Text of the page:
The Cuban regime’s sympathizers – including those like Angela Davis who never protested Fidel Castro’s brutal anti-gay repressions – insist that the Communist stalwart may be moving closer to democracy, but more acute observers suggest that it is aiming to consolidate authoritarian rule in a different guise.
Cuba ‘s government has shown no interest in reforming the political system in a democratic direction and repression against human rights defenders has seriously deteriorated, according to Civil Rights Defenders, drawing on testimony from four of Cuba’s most renowned democracy activists; Tania Bruguera, Manuel Cuesta Morúa, Rosa Maria Payá (below), and Antonio Rodiles (right):
Entire organisations like Cubalex and Hablemos Press have been forced into exile, demonstrations in support of the liberation of political prisoners by Damas de Blanco (Ladies in White) and other organisations after mass on Sundays, have been completely suppressed. Every weekend, policemen wait outside their homes to arrest those trying to go to church.
For several years, the organisation UNPACU in Santiago on Eastern Cuba was able to gather hundreds of people for protests on Sundays. But when Civil Rights Defenders visited them a year ago, they stated that they could not even leave their homes without being persecuted and threatened.
The EU-Cuba trade agreement should not be ratified, as that would be interpreted as an approval of the Cuban government’s repression of civil and political rights, Civil Rights Defenders insists.
For many years the Organization of American States was a dictators’ club, where the rule was “you don’t criticize my human rights abuses and I won’t criticize yours.” And the secretaries-general of the organization went along with this, notes Council on Foreign Relations analyst Elliott Abrams.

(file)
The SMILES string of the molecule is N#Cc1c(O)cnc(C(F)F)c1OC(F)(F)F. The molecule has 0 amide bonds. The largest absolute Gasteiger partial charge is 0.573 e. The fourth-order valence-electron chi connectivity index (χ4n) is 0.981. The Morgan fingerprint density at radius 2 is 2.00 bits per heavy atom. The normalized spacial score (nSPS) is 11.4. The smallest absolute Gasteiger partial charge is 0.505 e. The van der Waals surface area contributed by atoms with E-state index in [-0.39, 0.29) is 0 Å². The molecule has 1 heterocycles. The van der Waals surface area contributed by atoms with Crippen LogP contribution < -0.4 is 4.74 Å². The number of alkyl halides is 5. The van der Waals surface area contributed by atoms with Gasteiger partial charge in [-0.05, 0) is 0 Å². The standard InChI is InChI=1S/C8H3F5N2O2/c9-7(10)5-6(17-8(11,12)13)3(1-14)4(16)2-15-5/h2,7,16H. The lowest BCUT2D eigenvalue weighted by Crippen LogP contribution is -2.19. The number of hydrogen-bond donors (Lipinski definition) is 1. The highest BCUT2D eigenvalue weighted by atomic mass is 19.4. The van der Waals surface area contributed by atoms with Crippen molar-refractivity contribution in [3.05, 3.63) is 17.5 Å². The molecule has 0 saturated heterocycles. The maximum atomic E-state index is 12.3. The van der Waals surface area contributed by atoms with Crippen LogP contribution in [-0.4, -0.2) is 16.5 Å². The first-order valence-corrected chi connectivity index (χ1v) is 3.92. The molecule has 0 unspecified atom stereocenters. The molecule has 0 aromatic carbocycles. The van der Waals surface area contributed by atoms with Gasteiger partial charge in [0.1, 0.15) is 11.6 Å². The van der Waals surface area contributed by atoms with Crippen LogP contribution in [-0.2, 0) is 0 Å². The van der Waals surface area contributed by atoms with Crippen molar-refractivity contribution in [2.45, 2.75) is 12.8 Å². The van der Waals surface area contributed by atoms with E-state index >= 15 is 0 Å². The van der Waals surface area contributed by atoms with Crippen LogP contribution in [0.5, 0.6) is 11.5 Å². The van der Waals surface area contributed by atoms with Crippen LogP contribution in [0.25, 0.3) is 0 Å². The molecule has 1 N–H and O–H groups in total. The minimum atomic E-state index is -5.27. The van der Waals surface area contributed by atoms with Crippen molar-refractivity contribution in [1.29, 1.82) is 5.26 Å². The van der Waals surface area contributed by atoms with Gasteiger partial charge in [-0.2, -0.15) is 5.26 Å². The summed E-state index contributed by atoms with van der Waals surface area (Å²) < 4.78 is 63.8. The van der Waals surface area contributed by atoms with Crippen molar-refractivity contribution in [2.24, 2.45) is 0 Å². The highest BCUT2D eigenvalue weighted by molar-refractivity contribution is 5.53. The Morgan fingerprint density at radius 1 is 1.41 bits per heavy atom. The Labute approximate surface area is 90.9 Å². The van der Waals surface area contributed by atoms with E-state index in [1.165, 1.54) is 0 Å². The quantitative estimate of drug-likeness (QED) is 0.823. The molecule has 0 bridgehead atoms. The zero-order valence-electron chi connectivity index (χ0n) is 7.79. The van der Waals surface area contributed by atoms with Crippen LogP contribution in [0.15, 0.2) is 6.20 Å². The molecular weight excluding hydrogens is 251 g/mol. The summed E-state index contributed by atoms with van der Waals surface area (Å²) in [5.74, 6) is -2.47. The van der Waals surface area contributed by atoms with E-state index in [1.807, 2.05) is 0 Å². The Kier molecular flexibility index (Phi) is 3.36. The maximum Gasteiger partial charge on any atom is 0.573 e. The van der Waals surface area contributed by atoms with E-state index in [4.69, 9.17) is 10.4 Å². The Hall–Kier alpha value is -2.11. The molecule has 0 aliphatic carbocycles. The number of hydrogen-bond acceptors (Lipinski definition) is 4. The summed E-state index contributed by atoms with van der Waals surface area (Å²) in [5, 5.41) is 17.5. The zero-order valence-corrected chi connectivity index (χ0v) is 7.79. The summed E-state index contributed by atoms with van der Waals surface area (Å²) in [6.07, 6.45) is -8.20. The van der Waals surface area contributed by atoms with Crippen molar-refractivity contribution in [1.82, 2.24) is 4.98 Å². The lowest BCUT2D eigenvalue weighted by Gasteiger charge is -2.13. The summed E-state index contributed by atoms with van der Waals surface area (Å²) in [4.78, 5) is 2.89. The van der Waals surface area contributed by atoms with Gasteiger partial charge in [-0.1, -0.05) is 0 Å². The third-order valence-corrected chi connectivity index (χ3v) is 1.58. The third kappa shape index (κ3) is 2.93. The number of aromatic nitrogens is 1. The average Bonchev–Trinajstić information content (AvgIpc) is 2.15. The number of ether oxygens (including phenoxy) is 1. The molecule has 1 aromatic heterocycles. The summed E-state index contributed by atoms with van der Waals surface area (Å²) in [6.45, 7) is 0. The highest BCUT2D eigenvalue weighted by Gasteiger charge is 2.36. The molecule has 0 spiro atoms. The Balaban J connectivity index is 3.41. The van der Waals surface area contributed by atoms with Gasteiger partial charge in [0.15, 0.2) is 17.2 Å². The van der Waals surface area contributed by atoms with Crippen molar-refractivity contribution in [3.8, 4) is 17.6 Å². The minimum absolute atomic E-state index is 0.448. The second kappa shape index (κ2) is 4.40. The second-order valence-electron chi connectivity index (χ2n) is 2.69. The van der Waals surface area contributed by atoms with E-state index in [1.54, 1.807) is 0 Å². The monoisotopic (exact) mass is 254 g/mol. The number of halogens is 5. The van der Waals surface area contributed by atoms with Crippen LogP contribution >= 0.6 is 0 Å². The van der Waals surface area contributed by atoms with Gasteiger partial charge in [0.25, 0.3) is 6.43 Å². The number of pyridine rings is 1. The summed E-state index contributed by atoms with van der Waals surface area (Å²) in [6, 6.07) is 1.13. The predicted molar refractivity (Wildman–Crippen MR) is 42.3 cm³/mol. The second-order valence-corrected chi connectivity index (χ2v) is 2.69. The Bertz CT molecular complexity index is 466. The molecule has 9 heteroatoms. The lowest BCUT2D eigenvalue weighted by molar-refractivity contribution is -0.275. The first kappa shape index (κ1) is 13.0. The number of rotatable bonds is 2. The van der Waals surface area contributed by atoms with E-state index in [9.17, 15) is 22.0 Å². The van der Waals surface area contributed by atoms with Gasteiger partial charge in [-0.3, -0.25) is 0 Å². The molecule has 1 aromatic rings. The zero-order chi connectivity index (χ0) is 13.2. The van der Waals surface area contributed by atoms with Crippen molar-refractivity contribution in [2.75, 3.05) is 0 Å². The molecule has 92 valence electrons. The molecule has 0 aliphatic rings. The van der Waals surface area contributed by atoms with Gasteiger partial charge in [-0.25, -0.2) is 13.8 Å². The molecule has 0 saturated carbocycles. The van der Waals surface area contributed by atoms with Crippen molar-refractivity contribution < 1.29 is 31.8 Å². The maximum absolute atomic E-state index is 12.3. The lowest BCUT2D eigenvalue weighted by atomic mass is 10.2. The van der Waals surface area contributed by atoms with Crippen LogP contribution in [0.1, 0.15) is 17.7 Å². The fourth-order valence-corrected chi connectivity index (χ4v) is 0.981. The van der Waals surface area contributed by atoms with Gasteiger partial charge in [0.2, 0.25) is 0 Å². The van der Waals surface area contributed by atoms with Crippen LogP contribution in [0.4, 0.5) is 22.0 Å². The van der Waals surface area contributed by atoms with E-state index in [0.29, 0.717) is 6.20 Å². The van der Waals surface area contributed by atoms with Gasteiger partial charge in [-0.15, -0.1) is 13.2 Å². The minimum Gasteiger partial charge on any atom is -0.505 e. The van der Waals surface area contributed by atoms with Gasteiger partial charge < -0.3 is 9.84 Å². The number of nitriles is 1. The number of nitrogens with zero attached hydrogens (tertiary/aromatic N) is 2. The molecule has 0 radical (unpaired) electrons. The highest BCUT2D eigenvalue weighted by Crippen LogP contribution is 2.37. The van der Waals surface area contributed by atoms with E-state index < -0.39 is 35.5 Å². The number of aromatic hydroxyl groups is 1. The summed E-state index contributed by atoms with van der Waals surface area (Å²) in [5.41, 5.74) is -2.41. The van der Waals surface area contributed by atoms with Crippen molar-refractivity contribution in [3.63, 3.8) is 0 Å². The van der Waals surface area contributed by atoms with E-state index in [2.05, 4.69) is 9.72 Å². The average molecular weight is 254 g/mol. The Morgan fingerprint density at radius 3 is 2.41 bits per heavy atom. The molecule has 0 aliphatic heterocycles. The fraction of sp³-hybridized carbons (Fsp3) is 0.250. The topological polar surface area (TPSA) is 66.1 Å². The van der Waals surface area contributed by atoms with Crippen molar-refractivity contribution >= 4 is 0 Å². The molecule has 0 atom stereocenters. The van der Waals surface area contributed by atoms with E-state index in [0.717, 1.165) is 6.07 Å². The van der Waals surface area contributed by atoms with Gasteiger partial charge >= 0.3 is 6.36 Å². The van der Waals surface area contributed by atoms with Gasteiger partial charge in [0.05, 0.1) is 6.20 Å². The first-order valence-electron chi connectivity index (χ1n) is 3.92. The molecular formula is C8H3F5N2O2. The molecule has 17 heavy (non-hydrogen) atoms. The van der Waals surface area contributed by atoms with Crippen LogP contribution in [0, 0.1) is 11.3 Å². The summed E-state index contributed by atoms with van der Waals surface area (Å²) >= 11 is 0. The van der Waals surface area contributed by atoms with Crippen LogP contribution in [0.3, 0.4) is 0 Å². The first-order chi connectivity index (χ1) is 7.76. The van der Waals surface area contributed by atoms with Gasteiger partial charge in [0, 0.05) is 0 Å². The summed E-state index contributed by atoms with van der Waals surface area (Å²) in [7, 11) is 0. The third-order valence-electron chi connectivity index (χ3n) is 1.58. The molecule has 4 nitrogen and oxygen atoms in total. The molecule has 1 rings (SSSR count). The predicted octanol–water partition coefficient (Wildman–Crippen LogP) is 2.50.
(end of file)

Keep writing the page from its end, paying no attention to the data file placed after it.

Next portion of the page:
Happily those days are over, and the current secretary-general, Luis Almagro, a former foreign minister of Uruguay, has been a stalwart defender of human rights. At the beginning of this year he delivered a superb speech exposing the dictatorship in Cuba, and it is available on YouTube (in Spanish). Almagro pulled no punches; he told the brutal truth about the “Cuban revolution,” adds Abrams, a board member of the National Endowment for Democracy:
The dictatorship present in Cuba is probably the most perfect example of the mythology of misery and human rights violations. That the people of Cuba regain sovereignty is fundamental in a continent that should definitely not host dictatorships, crimes against humanity, or unsustainable social conditions for its people. The end of the dictatorship implies that the process of the revolution that introduced an unsuccessful system must give way to new opportunities for people to enjoy their rights, must give way so that people can be free, without total control of public and private life by a totalitarian and corrupt state.
The Cuban dictatorship has failed in access to rights and equity, its productive system has failed, its financial management has failed, its management of the economy has failed and the only way to melt away its social deficiencies is to push its people into exile; it is a system that is incapable of giving dignified and honest work to its people, that is unable to open its youth to enterprise, unable to generate a competitive productive system and unable to achieve solutions for the simplest financial issues such as the operation of a real exchange rate. RTWT